As you can see this, runs one match of 500 games between Maverick and Predateur.  Four games are played concurrently on the same machine.  All the games are stored in a PGN which contains today’s date (you may need to adjust the code at the top of the bat file for different date formats – mine is US).   For editing these types of files I’d suggest NotePad++.  When installed you simply right click on a .bat file and you have the option to edit it using NotePad++.  It also color code the formatting – very useful.

Since it may be useful to some of you, here’s my whole testing framework zipped up and ready for download.

Maverick is Available for Download!

You can download the first release of Maverick on the Download page.

I decided to make this release as Maverick seems to be stable.  But don’t expect anything special.  I’d estimate the strength to be about 1700 ELO on the CCRL scale (which us about 300 ELO weaker than Monarch, my previous engine).  I wouldn’t be surprised if it’s even weaker than 1700 ELO.  If you’re interested in a fast but dumb engine, then Maverick will be perfect.

Here’s what it does:

  • Magic bitboard structure which would seem to be quite fast (the 64 bit version runs at about 8 million nps in the middle game on my Core-i7 4900QM at 2.8 GHz)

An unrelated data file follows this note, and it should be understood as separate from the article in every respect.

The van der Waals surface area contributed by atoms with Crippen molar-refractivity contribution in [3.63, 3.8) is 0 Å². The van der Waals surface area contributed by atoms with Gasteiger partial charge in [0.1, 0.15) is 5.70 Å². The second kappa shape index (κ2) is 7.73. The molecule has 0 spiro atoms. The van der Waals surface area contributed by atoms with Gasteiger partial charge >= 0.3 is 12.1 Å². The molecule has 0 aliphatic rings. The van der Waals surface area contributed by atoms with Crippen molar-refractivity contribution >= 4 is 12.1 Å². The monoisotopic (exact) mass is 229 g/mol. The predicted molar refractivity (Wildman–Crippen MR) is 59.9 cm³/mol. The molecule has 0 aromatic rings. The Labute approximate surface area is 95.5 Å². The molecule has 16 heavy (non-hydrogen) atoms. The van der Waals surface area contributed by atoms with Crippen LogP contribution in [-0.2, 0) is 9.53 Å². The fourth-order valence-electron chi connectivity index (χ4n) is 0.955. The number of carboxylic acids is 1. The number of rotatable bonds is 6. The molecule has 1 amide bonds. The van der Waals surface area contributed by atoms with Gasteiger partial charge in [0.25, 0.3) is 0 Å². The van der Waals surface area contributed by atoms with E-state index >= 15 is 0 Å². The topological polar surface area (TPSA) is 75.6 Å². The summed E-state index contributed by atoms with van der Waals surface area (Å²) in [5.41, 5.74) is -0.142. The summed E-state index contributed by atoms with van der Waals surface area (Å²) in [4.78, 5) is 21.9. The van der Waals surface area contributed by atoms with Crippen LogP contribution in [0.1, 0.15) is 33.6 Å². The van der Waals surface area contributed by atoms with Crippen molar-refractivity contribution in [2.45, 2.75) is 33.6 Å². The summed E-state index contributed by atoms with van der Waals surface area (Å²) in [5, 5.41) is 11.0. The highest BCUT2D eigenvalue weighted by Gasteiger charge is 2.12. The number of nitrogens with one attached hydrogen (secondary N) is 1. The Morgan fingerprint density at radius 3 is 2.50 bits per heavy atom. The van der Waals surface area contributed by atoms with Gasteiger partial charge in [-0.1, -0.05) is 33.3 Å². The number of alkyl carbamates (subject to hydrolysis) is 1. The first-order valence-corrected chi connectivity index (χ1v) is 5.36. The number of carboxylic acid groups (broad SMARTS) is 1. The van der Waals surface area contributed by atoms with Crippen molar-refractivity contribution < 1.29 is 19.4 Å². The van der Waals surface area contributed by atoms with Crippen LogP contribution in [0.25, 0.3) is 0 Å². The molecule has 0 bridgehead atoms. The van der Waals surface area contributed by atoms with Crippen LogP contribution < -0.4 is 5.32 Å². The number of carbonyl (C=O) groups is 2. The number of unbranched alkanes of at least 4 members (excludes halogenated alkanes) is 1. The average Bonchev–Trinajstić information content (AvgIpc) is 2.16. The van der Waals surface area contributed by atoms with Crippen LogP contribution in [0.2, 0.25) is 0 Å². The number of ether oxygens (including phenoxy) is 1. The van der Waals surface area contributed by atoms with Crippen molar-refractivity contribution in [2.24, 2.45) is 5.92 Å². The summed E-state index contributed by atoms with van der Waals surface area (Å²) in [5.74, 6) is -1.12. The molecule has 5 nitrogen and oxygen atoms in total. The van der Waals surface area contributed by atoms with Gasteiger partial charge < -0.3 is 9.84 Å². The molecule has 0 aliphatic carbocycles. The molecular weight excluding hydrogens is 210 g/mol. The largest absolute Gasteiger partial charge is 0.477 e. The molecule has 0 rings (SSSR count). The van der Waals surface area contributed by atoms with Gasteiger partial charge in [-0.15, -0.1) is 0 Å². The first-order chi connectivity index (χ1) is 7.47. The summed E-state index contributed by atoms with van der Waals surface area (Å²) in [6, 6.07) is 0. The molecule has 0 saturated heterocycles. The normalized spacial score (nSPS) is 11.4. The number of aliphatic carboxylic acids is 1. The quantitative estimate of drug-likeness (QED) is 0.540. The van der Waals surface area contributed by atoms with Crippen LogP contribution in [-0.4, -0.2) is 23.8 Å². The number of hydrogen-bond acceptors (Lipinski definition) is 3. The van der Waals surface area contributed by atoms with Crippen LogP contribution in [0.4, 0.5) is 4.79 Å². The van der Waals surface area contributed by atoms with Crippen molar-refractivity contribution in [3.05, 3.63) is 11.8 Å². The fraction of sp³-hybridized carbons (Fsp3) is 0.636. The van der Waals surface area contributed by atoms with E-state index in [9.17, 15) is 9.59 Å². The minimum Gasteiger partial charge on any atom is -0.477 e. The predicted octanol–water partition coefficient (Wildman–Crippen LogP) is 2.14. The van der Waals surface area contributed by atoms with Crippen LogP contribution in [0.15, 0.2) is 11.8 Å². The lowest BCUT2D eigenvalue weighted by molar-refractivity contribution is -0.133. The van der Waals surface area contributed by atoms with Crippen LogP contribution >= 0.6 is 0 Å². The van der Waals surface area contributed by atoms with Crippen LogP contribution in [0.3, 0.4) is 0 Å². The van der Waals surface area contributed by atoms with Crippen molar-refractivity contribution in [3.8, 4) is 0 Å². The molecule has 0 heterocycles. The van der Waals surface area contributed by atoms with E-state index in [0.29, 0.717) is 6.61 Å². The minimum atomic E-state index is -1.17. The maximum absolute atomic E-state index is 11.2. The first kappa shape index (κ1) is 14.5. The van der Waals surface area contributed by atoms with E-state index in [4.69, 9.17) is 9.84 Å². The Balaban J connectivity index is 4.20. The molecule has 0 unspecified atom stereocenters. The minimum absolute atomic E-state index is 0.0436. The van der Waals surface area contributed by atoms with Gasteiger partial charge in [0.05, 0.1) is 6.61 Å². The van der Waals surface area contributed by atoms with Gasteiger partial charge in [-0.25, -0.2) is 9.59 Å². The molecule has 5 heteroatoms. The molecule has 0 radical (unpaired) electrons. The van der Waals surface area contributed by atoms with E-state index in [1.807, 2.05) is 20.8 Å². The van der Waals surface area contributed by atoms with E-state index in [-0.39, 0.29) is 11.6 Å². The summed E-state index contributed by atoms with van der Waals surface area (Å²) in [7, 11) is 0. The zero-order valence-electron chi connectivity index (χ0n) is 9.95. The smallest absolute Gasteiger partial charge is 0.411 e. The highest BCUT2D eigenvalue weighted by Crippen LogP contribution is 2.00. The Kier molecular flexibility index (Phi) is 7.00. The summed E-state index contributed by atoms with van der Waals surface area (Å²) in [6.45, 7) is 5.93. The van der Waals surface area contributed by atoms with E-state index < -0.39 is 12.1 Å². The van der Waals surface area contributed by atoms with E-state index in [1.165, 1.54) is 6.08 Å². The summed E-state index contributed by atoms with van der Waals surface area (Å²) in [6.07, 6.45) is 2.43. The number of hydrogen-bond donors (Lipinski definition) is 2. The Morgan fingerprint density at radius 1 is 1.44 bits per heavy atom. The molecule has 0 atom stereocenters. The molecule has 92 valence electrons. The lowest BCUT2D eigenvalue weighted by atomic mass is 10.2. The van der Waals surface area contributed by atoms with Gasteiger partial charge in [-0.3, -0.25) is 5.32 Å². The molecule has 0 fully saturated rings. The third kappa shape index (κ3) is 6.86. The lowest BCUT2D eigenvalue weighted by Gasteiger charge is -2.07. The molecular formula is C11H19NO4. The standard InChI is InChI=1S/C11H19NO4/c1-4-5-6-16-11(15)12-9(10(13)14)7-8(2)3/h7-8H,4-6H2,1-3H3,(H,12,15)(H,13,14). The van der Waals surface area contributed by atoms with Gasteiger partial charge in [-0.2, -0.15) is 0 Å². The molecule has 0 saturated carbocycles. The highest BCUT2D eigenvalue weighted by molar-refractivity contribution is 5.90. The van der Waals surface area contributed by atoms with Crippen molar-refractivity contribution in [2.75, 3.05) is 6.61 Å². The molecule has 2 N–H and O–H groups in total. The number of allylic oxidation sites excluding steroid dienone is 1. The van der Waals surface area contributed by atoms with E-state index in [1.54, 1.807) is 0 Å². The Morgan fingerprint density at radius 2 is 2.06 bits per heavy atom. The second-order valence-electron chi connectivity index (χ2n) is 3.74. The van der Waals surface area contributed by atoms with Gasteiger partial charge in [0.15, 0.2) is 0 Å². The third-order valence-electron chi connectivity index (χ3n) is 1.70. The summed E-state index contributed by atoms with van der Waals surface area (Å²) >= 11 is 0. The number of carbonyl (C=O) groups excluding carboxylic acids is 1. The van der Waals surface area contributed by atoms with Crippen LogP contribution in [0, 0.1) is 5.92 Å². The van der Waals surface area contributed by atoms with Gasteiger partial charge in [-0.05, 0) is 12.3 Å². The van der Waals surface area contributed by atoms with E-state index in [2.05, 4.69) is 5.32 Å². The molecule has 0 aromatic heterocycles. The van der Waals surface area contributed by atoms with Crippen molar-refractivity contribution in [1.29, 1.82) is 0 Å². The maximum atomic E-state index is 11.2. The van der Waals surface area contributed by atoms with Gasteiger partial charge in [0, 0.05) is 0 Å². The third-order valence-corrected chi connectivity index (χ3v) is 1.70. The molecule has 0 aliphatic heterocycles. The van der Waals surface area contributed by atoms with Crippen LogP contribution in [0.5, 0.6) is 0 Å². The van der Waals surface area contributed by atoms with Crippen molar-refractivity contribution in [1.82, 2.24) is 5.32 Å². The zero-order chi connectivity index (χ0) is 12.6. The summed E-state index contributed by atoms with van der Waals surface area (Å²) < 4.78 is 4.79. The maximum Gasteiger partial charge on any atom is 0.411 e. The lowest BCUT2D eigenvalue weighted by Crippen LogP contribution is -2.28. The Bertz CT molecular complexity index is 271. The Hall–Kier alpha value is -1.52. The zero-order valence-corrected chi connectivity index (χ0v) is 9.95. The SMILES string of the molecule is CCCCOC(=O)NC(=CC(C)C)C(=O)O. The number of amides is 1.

• Fully UCI compatible (tested in Shredder and Fritz)
  • Basic PVS search
  • Move ordering – captures (mvv/lva ordered), killers and history move count
  • Basic Quiescent – all SEE positive moves played
  • Basic evaluation function which is little more than piece-square tables
  • Draw by 50 move rule
  • Draw by 3 times repetition (Maverick is quite “smart” and requires 3 time in appropriate positions – see here for discussion)
  • Ponders in opponent’s time
  • Polyglot compatible opening book (selectable from Maverick’s options menu!)

And that’s it!  Maverick doesn’t even have null move pruning or hash tables (so room for improvement!).

At this point Maverick seems to be stable; having played a few hundred games against Monarch.  Please let me know if you encounter any problems.

P.S. I started writing Maverick five months ago to the day!